The City Council took a major step Tuesday toward prohibiting the possession, purchase, sale, receipt and transportation of “ghost guns” in Los Angeles.
The council voted 14-0 to have the City Attorney’s Office draft an ordinance prohibiting ghost guns, also known as kit guns and 80% receivers. The virtually untraceable weapons can be assembled by unlicensed buyers from legally purchased kits.
The unfinished parts are inexpensive and not required under federal law to have serial numbers or a background check to purchase. According to the gun control advocacy organization Everytown For Gun Safety, an AR-15 ghost gun kit and lower receiver can be purchased for $345.
Ghost guns accounted for more than 40% of guns confiscated by the federal Bureau of Alcohol, Tobacco, Firearms and Explosives, and one-third of crime guns recovered by the Los Angeles Police Department in 2020.
“When we see an increase in homicides here, and when we see that the LAPD reports that 40% of the crime guns recovered are ghost guns, we know that we have a very urgent critical situation that needs to be addressed,” Councilman Paul Krekorian said Tuesday before the unanimous vote to pass the motion he introduced with Councilman Paul Koretz on Aug. 10.
LAPD Deputy Chief Kris Pitcher told council members before the vote that 1,084 ghost guns have been recovered so far in 2020, and the department expects it could recover 2,500 by the end of the year.
“Ghost guns have been around for approximately nine years, however, they have surfaced as a major problem in 2020 with the confiscation of 814 ghost guns just last year alone in Los Angeles,” Pitcher said.
The motion also directs the LAPD to present data to the council within 14 days on the impact of ghost guns in Los Angeles, including the number of non-serialized firearms confiscated from people and recovered at crime scenes and the number of shootings and homicides that involved non-serialized firearms.
Ghost guns were used during a 2013 shooting at Santa Monica College in which six people, including the shooter, died; a series of shootings in Tehama County in 2017, in which five people died; and the 2019 shooting at Saugus High School in 2019, in which three students, including the shooter, were killed and three others were injured.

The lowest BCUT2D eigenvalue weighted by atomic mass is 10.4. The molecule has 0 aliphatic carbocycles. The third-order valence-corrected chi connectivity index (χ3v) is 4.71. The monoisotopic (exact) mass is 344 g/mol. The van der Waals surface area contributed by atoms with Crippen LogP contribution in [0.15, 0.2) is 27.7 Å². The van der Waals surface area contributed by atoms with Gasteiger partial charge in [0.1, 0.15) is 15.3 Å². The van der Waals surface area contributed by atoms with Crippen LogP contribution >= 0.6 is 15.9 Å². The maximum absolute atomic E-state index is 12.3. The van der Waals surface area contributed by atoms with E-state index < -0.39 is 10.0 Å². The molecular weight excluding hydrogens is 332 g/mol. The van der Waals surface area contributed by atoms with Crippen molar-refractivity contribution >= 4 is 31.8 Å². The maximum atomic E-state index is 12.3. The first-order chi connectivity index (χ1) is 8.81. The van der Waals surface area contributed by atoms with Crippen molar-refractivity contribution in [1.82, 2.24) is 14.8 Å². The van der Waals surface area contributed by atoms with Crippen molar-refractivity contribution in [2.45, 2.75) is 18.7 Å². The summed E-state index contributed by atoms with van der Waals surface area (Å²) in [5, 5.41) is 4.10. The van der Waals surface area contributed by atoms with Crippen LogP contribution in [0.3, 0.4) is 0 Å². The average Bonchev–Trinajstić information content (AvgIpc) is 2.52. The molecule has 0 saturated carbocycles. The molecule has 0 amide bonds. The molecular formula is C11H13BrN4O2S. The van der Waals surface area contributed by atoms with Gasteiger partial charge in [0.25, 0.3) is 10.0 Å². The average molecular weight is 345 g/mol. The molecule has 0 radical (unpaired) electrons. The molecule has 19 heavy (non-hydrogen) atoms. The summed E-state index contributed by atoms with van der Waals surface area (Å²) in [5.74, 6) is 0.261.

“There are no federal restrictions on who could buy ghost gun kits … and they’re intentionally marketed as unregulated and untraceable to appeal to people prohibited from purchasing firearms locally,” Koretz said. “This is absolutely ridiculous to think that the manufacture, sale and marketing of these weapons is intended for anything but skirting a loophole in the state and federal gun laws to get firearms into the hands of people who law enforcement and we as a society have deemed as unfit to possess those guns.”
The City Attorney’s Office suggested that public discussions do not take place regarding potential legal analysis and issues around the ordinance, as those discussions could be used in a lawsuit against the city over the pending ordinance.
Regarding potential legal challenges to the law, Krekorian added, “We often end up in litigation over these things and so be it. But let’s keep in mind that every single time we have enacted any common-sense gun restrictions … you always hear, `well this is an imposition on the law-abiding gun owner.’ No law-abiding gun owner needs to have a gun that doesn’t have a serial number, that’s assembled from parts that are delivered over the internet.”
The ATF recovered about 10,000 ghost guns in the United States in 2019, 2,700 of which were in California.
Once the City Attorney’s Office prepares the draft ordinance, it will be sent to the City Council for a vote.
Krekorian introduced a motion approved in February to authorize City Attorney Mike Feuer to negotiate contracts with two law firms to receive their pro bono services to develop and implement legal strategies to combat ghost guns.